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Wednesday 4 October 2023 Dublin: 12°C
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# 7 great reads
Sitdown Sunday: The 40-year mystery surrounding three children left at a train station
Settle down in a comfy chair and sit back with some of the week’s best longreads.

IT’S A DAY of rest, and you may be in the mood for a quiet corner and a comfy chair.

We’ve hand-picked the week’s best reads for you to savour.

1. Uvalde 

A harrowing piece detailing the recovery of two children who were both shot when a gunman opened fire at their school in Uvalde almost a year ago.

(The New York Times, approx 17 mins reading time)

In the aftermath, during the months of Noah’s physical therapy, Jessica Diaz-Orona had scrupulously kept her son away from any visible reminder of the horror. But now, she judged, it was time. After taking Noah to lunch at the restaurant he liked downtown, she walked him past the large murals honoring the 19 students and two teachers who had lost their lives. She pointed out three of the victims he knew best, Tess Mata, Layla Salazar and Alithia Ramirez, all smiling, the way she hoped he would remember them. Noah nodded and focused on his shoes.

2. Golden (dog) years

Emmy Favilla writes about the unexpected joy of fostering and adopting older pets.

(Slate, approx 10 mins reading time)

His guardians had moved out of the country, and after spending 14 years in the only home he’d ever known, Martin was understandably terrified. He had no perfectly cat-size windowsill to bird-watch on or sunbeams to bask in during the afternoon hours. His previous owner’s notes painted a glowing picture of him. Hiding behind the sign on his kennel for privacy, he was on anxiety medication and would not agree to be retrieved from his kennel for a meet-and-greet. Low growls made his stance clear. I ascended a small ladder and petted him gently from just outside his cage. I’m familiar with feline behavior cues, and I’m not afraid of a few paw swats. I carefully let him sniff my knuckles, then went in for some soft pats on his head. He was completely comfortable with this interaction. Papers were signed, and, minutes later, we were in a cab to Queens.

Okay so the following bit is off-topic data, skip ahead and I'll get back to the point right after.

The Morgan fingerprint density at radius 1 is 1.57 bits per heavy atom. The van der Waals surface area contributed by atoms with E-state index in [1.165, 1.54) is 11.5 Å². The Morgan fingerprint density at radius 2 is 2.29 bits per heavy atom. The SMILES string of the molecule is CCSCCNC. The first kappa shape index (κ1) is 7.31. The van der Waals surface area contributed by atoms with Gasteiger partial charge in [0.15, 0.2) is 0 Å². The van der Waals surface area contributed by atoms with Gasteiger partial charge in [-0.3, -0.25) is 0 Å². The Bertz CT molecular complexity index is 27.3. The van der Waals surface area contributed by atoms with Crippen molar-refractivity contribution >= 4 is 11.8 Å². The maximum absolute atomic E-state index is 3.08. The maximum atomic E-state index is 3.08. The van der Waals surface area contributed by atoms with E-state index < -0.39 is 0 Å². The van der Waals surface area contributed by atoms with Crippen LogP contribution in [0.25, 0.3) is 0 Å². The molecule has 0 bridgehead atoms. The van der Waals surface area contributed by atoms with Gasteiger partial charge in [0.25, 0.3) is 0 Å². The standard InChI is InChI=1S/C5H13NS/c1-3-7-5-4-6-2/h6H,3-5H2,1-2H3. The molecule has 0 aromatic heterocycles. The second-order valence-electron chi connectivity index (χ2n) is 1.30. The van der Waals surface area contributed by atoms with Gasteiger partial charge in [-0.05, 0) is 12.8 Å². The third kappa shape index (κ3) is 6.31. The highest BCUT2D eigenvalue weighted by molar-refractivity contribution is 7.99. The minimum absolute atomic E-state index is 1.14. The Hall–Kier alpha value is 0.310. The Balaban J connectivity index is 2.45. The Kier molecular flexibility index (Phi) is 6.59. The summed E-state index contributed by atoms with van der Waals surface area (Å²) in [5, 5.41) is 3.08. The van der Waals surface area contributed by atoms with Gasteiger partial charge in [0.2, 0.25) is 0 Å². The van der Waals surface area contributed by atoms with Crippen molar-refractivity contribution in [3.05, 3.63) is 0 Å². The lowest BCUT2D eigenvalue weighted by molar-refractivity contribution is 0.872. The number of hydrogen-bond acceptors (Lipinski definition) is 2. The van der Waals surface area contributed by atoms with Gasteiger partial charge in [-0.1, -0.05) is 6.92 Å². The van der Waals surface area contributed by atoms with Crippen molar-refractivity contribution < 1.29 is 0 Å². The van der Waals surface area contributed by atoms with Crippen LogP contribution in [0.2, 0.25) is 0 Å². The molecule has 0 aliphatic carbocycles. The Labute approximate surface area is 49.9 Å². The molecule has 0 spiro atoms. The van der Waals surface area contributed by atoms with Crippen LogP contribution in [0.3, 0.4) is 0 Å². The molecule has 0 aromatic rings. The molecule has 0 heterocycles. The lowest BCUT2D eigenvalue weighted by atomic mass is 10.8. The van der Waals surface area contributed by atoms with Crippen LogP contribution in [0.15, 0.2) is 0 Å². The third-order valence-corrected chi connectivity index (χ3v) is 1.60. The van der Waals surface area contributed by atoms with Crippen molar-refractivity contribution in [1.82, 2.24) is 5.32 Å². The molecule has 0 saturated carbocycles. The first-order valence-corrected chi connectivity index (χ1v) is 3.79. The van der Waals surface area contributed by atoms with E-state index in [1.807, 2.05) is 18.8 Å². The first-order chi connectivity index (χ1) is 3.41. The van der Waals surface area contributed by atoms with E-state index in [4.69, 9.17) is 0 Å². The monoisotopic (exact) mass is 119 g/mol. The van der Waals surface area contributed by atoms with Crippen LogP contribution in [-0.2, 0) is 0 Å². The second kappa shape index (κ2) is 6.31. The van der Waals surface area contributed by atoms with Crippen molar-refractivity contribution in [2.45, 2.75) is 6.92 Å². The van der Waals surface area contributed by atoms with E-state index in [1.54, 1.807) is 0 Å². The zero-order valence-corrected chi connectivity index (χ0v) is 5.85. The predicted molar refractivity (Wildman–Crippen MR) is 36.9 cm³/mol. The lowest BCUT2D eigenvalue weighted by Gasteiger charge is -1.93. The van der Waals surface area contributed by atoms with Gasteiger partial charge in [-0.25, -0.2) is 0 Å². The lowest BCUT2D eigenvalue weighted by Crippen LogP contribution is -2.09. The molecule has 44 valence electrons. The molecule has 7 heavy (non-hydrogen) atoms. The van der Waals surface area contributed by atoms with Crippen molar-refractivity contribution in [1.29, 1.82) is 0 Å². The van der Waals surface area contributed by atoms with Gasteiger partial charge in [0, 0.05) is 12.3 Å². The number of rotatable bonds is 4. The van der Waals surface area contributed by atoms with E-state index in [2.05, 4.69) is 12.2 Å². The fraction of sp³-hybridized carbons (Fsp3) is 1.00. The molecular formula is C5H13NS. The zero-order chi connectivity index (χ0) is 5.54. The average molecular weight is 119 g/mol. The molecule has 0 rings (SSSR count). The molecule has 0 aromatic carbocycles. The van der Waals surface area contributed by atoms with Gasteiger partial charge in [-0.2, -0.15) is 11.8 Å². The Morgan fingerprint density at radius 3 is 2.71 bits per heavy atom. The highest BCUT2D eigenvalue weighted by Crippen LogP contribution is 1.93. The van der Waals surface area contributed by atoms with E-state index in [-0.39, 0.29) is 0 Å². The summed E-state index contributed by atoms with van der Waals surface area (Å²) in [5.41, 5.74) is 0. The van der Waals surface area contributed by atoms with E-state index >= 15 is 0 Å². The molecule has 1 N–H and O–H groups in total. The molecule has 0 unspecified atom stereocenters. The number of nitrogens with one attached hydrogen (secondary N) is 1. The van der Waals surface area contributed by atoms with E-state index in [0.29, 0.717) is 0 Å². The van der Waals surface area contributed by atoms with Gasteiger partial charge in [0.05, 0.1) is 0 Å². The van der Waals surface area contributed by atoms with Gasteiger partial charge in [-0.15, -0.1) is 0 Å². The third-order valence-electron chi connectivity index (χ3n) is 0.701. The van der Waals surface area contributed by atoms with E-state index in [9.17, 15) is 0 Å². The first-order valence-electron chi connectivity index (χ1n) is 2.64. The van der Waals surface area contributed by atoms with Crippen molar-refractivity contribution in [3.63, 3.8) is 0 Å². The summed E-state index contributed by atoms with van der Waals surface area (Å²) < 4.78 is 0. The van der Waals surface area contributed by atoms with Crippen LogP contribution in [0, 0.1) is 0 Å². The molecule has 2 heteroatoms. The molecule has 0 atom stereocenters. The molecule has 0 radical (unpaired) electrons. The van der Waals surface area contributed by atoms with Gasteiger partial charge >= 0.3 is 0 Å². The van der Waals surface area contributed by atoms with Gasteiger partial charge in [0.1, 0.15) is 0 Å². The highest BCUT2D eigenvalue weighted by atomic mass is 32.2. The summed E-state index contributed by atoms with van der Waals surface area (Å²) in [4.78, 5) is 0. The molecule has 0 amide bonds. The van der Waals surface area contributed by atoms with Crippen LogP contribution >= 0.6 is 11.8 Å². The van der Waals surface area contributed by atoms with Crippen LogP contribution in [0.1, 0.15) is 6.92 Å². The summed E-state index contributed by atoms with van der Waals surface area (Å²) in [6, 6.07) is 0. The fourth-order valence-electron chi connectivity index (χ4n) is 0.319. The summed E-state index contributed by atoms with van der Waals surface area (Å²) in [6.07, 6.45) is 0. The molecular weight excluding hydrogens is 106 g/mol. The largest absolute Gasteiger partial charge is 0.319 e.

6. The search for family

A podcast on the captivating story of a woman’s search to find her birth parents after being left outside a train station with her two brothers at just two-years-old, and the mystery  The text version can be read here.

(The Guardian, approx 44 mins listening time/33 mins reading time)

In 2014, Elvira had a son with her partner, Marco, an Italian eyeglasses designer based in Barcelona. During her pregnancy, as her body changed, Elvira started to feel unsettled by how little she knew about her biological family. What if her parents had some sort of hereditary disease? After her son was born, her curiosity increased – and increased further with the birth of a second son in 2017. (That same year, Elvira and Marco married and bought a flat a few minutes from where Elvira had grown up.) Looking down at a breastfeeding child, Elvira wondered whether her mother had breastfed her, and what other rituals they had shared during the brief time they had together. Elvira’s sons were so obviously, heart-wrenchingly precious to her that she imagined only a life-shattering event could have driven her mother to abandon her children. As Elvira’s sons grew older, she realised something else was seriously amiss. “What five-year-old can’t name their parents?” she asked herself.

4. Twitter

Twitter might be on the brink of collapse at any moment, but just what about it has kept us so interested for almost two decade?

(The New York Times, approx 41 mins reading time)